Note: Please see post on City of Sacramento Street Design Standards. It turns out that there are at least two different sets of design standards.
The City of Sacramento has Standard Specifications and Drawings that require certain designs for the public right-of-way. There were last revised April 2020, and are available on the Utilities: Development Standards page. It is not clear why these are part of Utilities rather than Public Works or Community Development, but they are. Though I haven’t done an element by element comparison, they seem to be a considerable improvement over the previous standards, which seem to be June 2009.
There are designs which are not being followed, and others that should be eliminated. Today, I’ll address sidewalks crossing alleys. Alleys are only common in the central city, but they do exist other places throughout the city.
The city design standard is below (pdf of entire page). The detail is hard to see, but the alleyway, sidewalk, and alley driveway are all concrete, none are asphalt. The T-11 Standard Alley Entrance Detail page says “Portland Cement Concrete (PCC) is the city standard pavement for alleys.”
Of course there are many alleyways that are asphalt, and some that are unpaved gravel. I don’t know when the city standards changed to require pavement, or when to require concrete, but those are the current standards. That means that if an alley, or a sidewalk, or the alley driveway is changed, it must meet current standards. Below is a photo of Neighbors Alley at 17th Street, which was just redone within the last two months. It clearly does not meet city standards. Both the driveway and the sidewalk are asphalt, not concrete. Though I noticed this work being done, I failed to notice who was doing it. City? Private? Private utility? Not sure.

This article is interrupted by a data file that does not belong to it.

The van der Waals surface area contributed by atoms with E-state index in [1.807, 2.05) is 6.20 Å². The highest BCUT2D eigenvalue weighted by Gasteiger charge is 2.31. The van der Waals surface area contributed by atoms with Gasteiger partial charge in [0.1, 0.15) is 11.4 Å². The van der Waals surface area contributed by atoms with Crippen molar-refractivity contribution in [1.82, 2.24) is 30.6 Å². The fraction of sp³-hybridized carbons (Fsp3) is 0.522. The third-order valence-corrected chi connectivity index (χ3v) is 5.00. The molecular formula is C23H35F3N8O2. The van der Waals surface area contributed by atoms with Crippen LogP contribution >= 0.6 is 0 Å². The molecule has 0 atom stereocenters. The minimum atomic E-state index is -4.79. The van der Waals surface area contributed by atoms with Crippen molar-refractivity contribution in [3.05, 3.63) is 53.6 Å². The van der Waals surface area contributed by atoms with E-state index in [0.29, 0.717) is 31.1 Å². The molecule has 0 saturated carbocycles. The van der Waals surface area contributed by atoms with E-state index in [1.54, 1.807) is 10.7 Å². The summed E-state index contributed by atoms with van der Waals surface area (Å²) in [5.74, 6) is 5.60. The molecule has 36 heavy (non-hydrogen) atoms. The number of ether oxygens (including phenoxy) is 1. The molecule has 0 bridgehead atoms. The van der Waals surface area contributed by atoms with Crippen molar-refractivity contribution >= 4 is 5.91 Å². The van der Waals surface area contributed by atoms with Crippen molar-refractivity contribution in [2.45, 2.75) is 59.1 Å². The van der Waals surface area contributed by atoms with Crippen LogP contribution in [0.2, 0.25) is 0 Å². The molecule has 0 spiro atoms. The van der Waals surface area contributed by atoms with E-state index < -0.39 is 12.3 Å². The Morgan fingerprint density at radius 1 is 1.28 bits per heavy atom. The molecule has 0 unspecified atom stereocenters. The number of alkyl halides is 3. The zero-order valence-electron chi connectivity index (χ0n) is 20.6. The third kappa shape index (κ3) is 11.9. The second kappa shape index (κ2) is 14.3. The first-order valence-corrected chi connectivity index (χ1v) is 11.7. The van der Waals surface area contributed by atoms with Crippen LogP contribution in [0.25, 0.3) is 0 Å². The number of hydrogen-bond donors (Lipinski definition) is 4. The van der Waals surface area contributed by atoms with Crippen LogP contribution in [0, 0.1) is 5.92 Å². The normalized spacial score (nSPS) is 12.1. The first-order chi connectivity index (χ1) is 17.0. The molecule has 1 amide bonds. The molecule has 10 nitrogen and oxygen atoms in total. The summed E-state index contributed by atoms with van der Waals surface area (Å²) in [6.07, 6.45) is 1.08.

While this code has always been an attempt to prioritize motor vehicle drivers over people walking, it is becoming increasing problematic as housing and businesses are now located along alleyways in the central city. ADUs and lot split housing are often accessed through alleys and not from the street. This code makes it so that anyone living or doing business in an alley must go out of the way to cross the street, and it prohibits people who just want to walk alleys to avoid busy streets.
Shared space is a type of roadway that is common in Europe, found in a few places in the United States, and so far as I know, only one place in Sacramento. The concept is that pedestrians, bicyclist, and motor vehicles can mix without having to have set-aside areas defined by curbs and painted bike lanes.
In Sacramento, Liestal Row, an alley between L Street and Capitol Avenue, and 17th Street and 18th Street, is the example. The alley was reconstructed with sidewalk areas defined by smooth concrete and roadway areas defined by bricks, however, there are no curbs in between and no limitations that keep the modes separate. The two businesses in the alley, Edible Pedal and Old Soul, spill out into the alley, and people often stand around in conversation. Often vehicles (including bicycles) have to thread their way between other users. What makes the alley work is that motor vehicle drivers are moving at a very slow speed, and do not have priority over other users. I’ve seen the uncertainty in the eyes of drivers negotiating the space, and that is exactly what makes it safe for everyone, the uncertainty that leads to paying attention instead of making assumptions or driving distracted.